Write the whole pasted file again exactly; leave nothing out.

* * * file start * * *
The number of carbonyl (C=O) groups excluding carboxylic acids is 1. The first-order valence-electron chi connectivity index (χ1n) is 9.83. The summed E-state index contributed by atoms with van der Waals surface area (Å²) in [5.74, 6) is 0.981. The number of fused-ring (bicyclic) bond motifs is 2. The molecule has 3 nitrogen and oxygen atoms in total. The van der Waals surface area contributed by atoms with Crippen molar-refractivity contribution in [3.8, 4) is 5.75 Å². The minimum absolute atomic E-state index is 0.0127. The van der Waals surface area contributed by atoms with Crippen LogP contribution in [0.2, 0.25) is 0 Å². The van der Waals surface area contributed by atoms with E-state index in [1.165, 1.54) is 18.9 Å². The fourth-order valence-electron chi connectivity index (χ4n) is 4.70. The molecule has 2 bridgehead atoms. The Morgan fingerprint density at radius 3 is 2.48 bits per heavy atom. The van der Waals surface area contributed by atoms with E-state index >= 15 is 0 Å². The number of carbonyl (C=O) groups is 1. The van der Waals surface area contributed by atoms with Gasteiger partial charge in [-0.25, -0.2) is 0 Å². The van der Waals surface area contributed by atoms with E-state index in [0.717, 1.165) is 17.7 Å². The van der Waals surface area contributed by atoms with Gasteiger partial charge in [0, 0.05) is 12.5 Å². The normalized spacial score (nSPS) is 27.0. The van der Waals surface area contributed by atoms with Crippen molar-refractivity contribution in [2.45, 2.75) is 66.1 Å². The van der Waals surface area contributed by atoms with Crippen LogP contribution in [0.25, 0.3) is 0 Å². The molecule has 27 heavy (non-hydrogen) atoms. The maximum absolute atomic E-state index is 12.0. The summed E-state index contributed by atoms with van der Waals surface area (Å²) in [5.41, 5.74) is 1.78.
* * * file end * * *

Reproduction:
The number of carbonyl (C=O) groups excluding carboxylic acids is 1. The first-order valence-electron chi connectivity index (χ1n) is 9.83. The summed E-state index contributed by atoms with van der Waals surface area (Å²) in [5.74, 6) is 0.981. The number of fused-ring (bicyclic) bond motifs is 2. The molecule has 3 nitrogen and oxygen atoms in total. The van der Waals surface area contributed by atoms with Crippen molar-refractivity contribution in [3.8, 4) is 5.75 Å². The minimum absolute atomic E-state index is 0.0127. The van der Waals surface area contributed by atoms with Crippen LogP contribution in [0.2, 0.25) is 0 Å². The van der Waals surface area contributed by atoms with E-state index in [1.165, 1.54) is 18.9 Å². The fourth-order valence-electron chi connectivity index (χ4n) is 4.70. The molecule has 2 bridgehead atoms. The Morgan fingerprint density at radius 3 is 2.48 bits per heavy atom. The van der Waals surface area contributed by atoms with E-state index >= 15 is 0 Å². The number of carbonyl (C=O) groups is 1. The van der Waals surface area contributed by atoms with Gasteiger partial charge in [-0.25, -0.2) is 0 Å². The van der Waals surface area contributed by atoms with E-state index in [0.717, 1.165) is 17.7 Å². The van der Waals surface area contributed by atoms with Gasteiger partial charge in [0, 0.05) is 12.5 Å². The normalized spacial score (nSPS) is 27.0. The van der Waals surface area contributed by atoms with Crippen molar-refractivity contribution in [2.45, 2.75) is 66.1 Å². The van der Waals surface area contributed by atoms with Crippen LogP contribution in [0.25, 0.3) is 0 Å². The molecule has 27 heavy (non-hydrogen) atoms. The maximum absolute atomic E-state index is 12.0. The summed E-state index contributed by atoms with van der Waals surface area (Å²) in [5.41, 5.74) is 1.78.